Wednesday, March 23, 2016

An Orchid Ordeal

One of my favorite things in the world is flowers.  I absolutely adore them.  I love planting and feeding and gardening and mostly seeing them bloom.  I always have.  There's just one little problem, I've destroyed almost every plant I've ever owned.  I'm a "Green Thumb Wannabe".

Orchids may be on my top 5 list of favorites, but I've never dared buy one because. . ., well you already know.  Owning orchids also requires a little bit of an investment.  The last thing I want to do is throw my money away and destroy the poor plant that once bloomed gorgeously before it was entrusted to my care.  

Last May my husband bought an orchid for me on Mother's Day.  I had asked for one because I felt I was ready and committed to change my plant ways. It was the most beautiful orchid I had ever seen. Well, I think all orchids are beautiful, however I especially loved this one because I got to admire it every morning and it made me happy.


This is what my orchid looked like until . . .


. . . a couple of months later when its green leaves began showing brown spots ~ not a good sign.  So, I bought orchid fertilizer and poured it over the roots.  Well, what did that do?  The browning intensified.  In a short amount of weeks, the leaves fell off.  I knew the end was near.  

By July, my once gorgeous orchid was a hollow twig.  Even the roots were dried out.   I wish I had taken a picture to show how pathetic looking it had become.  The last thing in the world I wanted to do was look at a dead plant every morning, therefore I did what I had to do ~  I threw it away.

The very same week I was sharing my sad orchid story with a friend. She said, "Why'd you throw it away, they come back!"  I reassured her, not this one! 
But, her words stuck in my head, "they come back".

The next day I dug into the garbage - oh, yes I did!  And, I took out the dead plant that had been buried for a few days.  I said, let's see if it's true.  I went to my local gardening shop and purchased a different fertilizer, this time a spray.  I watered the dead twigs, sprayed some fertilizer, and waited to see if in fact orchids do come back.  I wasn't convinced, but I had to try.

I watered and sprayed the dead thing each week.  Nothing was happening, but I was faithful and determined to see this through. Months later, lo and behold, I spotted a little green something. A leaf. A sign of life. The leaf began to grow. Another month passed and I spotted another leaf sprouting.  Then, I couldn't believe my eyes, a stem broke through.  Little by little, week after week, the plant slowly came back just like my friend had promised.  

This is my orchid seven months after I had dug it out from the trash.
The buds look desperate to pop open.


Here is my orchid on March 20, the first day of Spring. My first resurrected bloom beautifies my porch with such confidence and joy.  This from a plant I had given up on, had literally thrown away, and lived inside the garbage receptacle for a few days.  I'm so glad it didn't hold a grudge.


I know this is silly, but this orchid ordeal gets me a little emotional.
It proved to be a life lesson for me on so many levels.

Lessons Learned:

1 ~ Don't be so quick to throw things away.

My mom is NOT a hoarder by any sense of the word.  She taught us to purge, purge, purge ~ totally despises clutter.   I think I may have some of that in me as I was quick to get rid of that which was not working. I judged the plant by the way it looked at the moment, not on its potential to come back.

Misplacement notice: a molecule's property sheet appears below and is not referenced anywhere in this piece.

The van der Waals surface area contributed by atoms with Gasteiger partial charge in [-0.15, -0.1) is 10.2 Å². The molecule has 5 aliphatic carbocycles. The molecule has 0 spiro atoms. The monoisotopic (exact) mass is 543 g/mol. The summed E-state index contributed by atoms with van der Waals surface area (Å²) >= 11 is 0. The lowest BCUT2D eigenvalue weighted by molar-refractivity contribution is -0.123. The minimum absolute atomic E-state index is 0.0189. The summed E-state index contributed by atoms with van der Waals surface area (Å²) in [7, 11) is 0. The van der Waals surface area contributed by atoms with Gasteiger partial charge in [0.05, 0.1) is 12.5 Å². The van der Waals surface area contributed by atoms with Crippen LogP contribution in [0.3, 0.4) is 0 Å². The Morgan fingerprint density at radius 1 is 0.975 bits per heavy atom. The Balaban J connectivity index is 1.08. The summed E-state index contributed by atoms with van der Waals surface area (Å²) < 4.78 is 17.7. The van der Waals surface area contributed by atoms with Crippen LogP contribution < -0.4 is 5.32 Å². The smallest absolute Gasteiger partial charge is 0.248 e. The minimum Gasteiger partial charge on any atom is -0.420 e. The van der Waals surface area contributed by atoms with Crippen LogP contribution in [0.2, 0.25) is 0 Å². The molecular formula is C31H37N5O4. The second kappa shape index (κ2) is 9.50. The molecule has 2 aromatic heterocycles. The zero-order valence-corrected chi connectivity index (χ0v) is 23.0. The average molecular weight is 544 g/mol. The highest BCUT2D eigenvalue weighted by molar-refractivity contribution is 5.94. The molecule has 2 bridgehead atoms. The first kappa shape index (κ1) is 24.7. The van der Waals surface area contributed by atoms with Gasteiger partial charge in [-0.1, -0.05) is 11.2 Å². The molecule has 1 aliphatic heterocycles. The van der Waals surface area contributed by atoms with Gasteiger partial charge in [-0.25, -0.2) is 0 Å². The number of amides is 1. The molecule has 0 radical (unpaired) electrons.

How many other things do I just give up on because I'm focused on what it looks like at the moment? Dreams,  seemingly crazy ideas, "something" I've been chewing on, but figure there's no way it could "live" beyond the moment.

My resurrected orchid inspires me to go look for those ideas, those dreams, I once had but threw away.   No, there are no guarantees they will bloom, but they're worth digging out and dusting off, watering and feeding a little . . .   Giving over bloom control to God.  He can decide the when, the what and the if's, my job is to water and feed and keep it alive.  

2~ Blooms come and go, but the plant still lives.

It's not just dreams and crazy ideas that we throw away, sometimes we put ourselves away.  We hastily judge ourselves, and maybe others, by what is visible, without realizing that there are invisible miracles working in our favor.  We must allow our "potential" time to grow and mature.  When the process  is done, the blooms will come.  God will make sure of that.  And, then when the season is over, the process will begin all over again.

3~ There is power and life available to us if we would just believe.  

Jesus was beaten, crucified, thrown away, buried in a tomb.  But, God, His Father, and ours, picked him up from where he had been thrown away.  In three days, He rose again more mighty and powerful than before.  God wants to do the same with you and with me. He wants to breathe life into those things we have deemed dead, or thrown away, or given up on.  As long as we have Christ, life is always available.  Someone told me my orchid could live, someone told me not to throw it away.  I believed and today it lives much healthier and more beautiful than before.

Romans 8:11 promises the same power that raised Jesus from the dead lives in us and wants to bring life back to us.  The plant is not dead, it's just a new season.  We can "bloom" again.  Believe again.  Live again.


Now that I'm an orchid "pro", I decided to buy my second orchid!  (Yikes!)  
We'll see how it goes.



In Christ Who Lives,

Linking up with


No comments:

Post a Comment

Thanks again for visiting :)